One of the biggest challenges in cartography is the design of a map that can succinctly illustrate the complex, intertwined nature of connections between similar phenomena. These are typically flow maps between one connected place and another and might show the movement of goods for instance. However, as globalisation continues apace they are increasingly about the interconnectivity of global entities – perhaps not along physical routes but in terms of their relationships to one another. Of course, the larger the geography, the more the content, the bigger the challenge.
Here, KILN’s challenge was to design a map to illustrate the first global database of all the companies around the world. The data was supplied by OpenCorporates and contained all of the interlinkages from global organisations (which in truth are comprised of a multitude of subsidiaries) down to local businesses. The hierarchical nature of the data lends itself to a tree-like structure though with thousands of entries the design would soon have become too cumbersome both visually and in terms of performance through a web browser. Clustering would also be impractical due to one of the major design headaches for cartographers…detail is often most detailed in the smallest areas. Think urban vs rural differences or, in this case, huge numbers of businesses in relatively small locations like the United Kingdom.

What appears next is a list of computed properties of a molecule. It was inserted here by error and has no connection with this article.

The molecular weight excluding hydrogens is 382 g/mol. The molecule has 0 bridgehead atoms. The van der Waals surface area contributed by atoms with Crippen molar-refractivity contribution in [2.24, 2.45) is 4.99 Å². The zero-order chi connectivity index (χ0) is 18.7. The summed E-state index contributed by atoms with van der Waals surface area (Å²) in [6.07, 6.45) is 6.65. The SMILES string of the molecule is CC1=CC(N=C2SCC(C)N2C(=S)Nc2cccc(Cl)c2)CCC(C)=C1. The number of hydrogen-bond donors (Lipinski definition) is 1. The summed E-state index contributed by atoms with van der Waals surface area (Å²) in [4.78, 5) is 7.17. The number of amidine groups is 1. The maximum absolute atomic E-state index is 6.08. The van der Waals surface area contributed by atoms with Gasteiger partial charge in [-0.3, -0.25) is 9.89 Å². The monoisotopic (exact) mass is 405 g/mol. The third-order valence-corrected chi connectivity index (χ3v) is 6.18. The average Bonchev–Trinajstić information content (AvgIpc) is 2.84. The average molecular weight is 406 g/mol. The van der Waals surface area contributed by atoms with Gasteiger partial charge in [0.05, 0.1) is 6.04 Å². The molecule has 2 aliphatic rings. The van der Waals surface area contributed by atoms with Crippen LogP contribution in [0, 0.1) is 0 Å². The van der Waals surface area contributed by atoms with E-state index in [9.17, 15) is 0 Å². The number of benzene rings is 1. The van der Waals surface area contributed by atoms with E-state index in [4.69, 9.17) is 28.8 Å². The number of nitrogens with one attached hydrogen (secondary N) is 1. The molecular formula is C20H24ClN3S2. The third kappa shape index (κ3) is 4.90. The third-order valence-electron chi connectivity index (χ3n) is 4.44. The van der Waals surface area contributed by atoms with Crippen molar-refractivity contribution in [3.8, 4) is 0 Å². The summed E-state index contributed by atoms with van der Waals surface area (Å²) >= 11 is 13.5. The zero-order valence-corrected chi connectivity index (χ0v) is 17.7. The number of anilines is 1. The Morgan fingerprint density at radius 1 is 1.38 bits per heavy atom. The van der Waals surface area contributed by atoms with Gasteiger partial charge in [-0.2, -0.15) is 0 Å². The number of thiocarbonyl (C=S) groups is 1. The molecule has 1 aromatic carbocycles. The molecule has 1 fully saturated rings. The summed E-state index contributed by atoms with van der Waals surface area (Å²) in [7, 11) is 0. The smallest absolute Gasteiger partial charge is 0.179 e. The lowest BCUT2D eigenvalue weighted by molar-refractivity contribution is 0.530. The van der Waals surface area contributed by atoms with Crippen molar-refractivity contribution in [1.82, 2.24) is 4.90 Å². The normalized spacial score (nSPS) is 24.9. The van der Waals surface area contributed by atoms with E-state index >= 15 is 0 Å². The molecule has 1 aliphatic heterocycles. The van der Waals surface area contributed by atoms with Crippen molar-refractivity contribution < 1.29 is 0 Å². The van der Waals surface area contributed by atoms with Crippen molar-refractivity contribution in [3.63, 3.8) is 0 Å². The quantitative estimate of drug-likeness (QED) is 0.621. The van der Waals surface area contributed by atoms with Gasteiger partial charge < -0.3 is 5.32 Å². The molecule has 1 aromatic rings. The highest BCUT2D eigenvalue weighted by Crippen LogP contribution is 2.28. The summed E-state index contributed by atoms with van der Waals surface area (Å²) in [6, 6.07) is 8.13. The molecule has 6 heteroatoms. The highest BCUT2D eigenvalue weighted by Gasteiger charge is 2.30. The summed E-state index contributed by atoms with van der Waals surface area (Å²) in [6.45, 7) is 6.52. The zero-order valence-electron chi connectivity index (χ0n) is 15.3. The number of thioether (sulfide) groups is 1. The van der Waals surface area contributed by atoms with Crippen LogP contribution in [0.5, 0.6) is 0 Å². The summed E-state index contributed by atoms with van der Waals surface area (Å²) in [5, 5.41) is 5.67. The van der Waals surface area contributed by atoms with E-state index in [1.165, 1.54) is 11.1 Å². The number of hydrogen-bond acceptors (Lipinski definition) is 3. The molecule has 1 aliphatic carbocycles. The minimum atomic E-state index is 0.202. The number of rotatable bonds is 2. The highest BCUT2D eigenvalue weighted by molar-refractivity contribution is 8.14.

The solution KILN settled on was a cartogram that gave each company a symbol of equal size which were then tesselated, grouped by country, into the shape of that country. The result is a map that clearly shows the relative importance of countries in terms of the quantity of companies they hold (the overall size of the country shape) as well as the density of interlinkages between companies. What works visually also works interactively as each company and country can be isolated to show the parent and children links.
It’s a combination of a cartogram and a schematic map. The shapes are abstract but as a design solution to mapping complexity, using as simple an approach as possible pays dividends.
KILN themselves describe more of the work behind their design on their web site.